“Between 1994 and 1995, members of EX-FAR and Interahamwe resumed military activities and intensified training that refugee camps were turned into military bases […] It is important to recall attacks carried out by Interahamwe in early 1996. At the time, the commander of the defeated army, General Augustin Bizimungu established a stronghold in Rutshuru territory where he started exterminating Kinyarwanda-speaking Congolese from Tutsi ethnicity owing to harbored genocide ideology,” he said.

From 1996, Rwanda started receiving the first batch of refugees from Kinyarwanda-speaking communities in DRC who are still accommodated in the country over the neighbouring country’s reluctance to repatriate them.

Dr. Biruta said that this situation sparked the creation of armed groups to defend the rights of Rwandophones including RDC Goma which birthed CNDP that later became M23.

“Those who were being killed and persecuted, formed groups to protect themselves realizing that the government had abandoned them,” he said.

Members of EX-FAR and Interahamwe formed ALIR which changed names at different times to FDLR. However, it was also split into different groups including RUD Urunana and FLN among others. […] On 23rd March 2009, there were agreements to integrate CNDP combatants into FARDC and recognize CNDP as a legitimate political party in Congo.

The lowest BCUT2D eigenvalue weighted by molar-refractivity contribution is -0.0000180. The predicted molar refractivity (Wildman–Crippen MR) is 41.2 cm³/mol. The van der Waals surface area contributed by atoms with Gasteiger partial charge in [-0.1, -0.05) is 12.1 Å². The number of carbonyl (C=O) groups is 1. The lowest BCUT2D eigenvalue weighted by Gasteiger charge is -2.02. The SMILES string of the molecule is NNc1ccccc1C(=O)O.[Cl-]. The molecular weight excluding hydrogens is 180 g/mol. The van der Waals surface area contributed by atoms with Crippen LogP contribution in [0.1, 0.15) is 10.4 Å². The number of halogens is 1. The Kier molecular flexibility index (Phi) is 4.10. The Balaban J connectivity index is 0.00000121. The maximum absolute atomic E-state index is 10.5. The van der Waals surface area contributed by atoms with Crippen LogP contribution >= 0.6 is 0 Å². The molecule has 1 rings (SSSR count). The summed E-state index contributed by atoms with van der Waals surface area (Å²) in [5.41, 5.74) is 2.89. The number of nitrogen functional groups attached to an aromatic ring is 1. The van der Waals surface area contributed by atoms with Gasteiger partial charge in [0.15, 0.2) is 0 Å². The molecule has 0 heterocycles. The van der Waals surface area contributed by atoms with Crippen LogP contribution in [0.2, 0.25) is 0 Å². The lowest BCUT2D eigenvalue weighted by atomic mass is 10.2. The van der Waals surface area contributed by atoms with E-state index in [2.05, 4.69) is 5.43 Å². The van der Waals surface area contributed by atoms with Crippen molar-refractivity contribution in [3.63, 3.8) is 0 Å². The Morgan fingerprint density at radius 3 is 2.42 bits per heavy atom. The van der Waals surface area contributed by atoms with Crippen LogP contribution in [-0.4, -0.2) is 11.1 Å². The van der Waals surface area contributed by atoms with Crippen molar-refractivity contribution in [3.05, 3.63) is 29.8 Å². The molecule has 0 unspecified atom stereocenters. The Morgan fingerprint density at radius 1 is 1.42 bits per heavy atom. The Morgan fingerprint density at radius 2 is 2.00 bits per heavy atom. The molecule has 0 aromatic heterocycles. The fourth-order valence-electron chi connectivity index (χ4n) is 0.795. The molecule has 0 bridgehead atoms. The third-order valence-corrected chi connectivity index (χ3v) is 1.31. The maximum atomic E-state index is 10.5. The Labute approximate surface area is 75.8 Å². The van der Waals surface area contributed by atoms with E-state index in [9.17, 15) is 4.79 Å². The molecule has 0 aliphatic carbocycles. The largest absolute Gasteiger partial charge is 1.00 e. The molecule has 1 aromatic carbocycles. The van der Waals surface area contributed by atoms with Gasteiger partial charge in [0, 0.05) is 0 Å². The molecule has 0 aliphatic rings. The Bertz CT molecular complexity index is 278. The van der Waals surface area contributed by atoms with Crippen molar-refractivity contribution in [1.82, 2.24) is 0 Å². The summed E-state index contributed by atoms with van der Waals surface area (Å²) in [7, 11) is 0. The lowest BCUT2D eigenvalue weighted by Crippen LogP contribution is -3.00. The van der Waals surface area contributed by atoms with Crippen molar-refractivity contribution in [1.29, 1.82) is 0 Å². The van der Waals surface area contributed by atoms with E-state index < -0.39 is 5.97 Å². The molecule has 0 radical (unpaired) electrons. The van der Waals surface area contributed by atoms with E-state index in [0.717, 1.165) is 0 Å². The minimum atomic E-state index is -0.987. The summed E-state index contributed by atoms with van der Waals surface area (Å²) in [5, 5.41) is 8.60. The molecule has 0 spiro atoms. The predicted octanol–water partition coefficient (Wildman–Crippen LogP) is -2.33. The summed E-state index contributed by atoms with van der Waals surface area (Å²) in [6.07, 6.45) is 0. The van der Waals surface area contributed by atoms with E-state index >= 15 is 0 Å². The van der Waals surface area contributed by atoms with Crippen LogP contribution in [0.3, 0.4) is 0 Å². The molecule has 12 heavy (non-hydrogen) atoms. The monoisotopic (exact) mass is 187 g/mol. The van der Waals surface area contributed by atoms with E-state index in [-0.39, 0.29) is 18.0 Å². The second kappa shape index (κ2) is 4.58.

“At the time, Congolese government acceded to the concerns of CNDP including the repatriation of people forced to flee by FDLR and other armed groups but did implement the agreements. It failed to repatriate refugees but continued to support FDLR, which continued to fuel killings,” he noted.

As M23 resumed fighting in 2021, Congolese government started accusing Rwanda and demanded the international community to impose sanctions against Rwanda.

Dr. Biruta has explained that such behaviors are meant to divert attention from the root cause of the problem.

“DRC has continuously raised accusations that combatants attack from Rwanda and tend to push them to Rwanda during their fighting with intentions to draw Rwanda into the war. They wanted to drag Rwanda into the war because FARDC fights along with FDLR, supplies them with weapons, ammunition and the situation still stands,” he disclosed.

Dr. Biruta expressed concern over DRC’s behaviors to overlook the issue of Rwandophones, and blaming Rwanda for its mess which the international community digests as it is.

“They say that they attacked from Rwanda yet it is apparent that those who fled to Rwanda are still in the country. That is how relations started deteriorating until the current situation,” he stated.

Minister Biruta stressed the need to address the problem from root causes and consider the reason why M23 is fighting. He added that finding a solution has to go hand in hand with the protection of Rwandophones’ rights.

Minister Biruta has said that DRC continues to overlook the problem of violence against Rwandophones.